2009 was a challenging year for employers and employees. From our vintage point, we are seeing more employers than in recent years finding it necessary to return excess 401(k) contributions to Highly Compensated Employees by the March 15 deadline or provide a supplemental 100% vested contribution called a Qualified Non-Elective Contribution, a/k/a “QNEC”.
Unfortunately, passing 401(k) discrimination tests is not as easy as it was for Bill and Ted passing their history test in the 1989 classic comedy, Bill & Ted’s Excellent Adventure. If you missed it (it comes around from time to time on cable), Bill S. Preston, Esq. played by Alex Winter and and Ted Logan played by Keanu Reeves are two high school slackers that use a time machine to go back in time to bring back a group of famous historical figures to use in their presentation.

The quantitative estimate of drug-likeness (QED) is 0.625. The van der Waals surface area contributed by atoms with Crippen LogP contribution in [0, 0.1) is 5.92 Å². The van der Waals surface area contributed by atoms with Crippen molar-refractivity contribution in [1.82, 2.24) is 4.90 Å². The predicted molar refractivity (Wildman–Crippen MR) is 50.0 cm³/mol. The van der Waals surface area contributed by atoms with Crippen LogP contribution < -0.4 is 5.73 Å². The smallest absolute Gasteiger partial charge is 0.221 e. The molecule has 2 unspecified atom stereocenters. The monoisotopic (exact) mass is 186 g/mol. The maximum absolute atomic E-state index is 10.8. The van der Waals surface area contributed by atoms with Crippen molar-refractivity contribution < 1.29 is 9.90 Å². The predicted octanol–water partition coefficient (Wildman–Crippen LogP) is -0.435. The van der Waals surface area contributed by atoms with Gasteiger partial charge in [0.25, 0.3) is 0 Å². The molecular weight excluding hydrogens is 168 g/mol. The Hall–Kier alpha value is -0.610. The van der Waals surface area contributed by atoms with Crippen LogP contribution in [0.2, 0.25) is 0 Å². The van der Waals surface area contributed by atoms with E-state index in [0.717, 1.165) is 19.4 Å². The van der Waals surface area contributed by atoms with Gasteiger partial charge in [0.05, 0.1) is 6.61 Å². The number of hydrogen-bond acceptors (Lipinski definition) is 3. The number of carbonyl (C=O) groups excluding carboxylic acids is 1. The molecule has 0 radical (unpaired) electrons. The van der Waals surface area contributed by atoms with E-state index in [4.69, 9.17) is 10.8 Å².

Those illustrious individuals, shown above, that were thrust into 1989 California (and what a trip that was) included Napoleon Bonaparte, Billy the Kid, Socrates, Sigmund Freud, Ludwig van Beethoven, Genghis Khan, Joan of Arc, and Abraham Lincoln.
Unfortunately, we don’t have a time machine or the late George Carlin who played Rufus from the future who supplied the lads with the time machine. But going forward, the March 15 deadline can be an excellent focal point for employers to rethink those plan design elements that might help improve 401(k) discrimination results.
Returns of excess 401(k) contributions by HIghly Compensated Employees can sometimes be avoided changing the plan to:
- Add an employer safe harbor contribution
- Add an employer safe harbor match
- Change the waiting period
- Change the definition of compensation
- Add automatic enrollment
But any of these changes means, of course, starting the planning process now – or maybe have history repeat itself a year from now.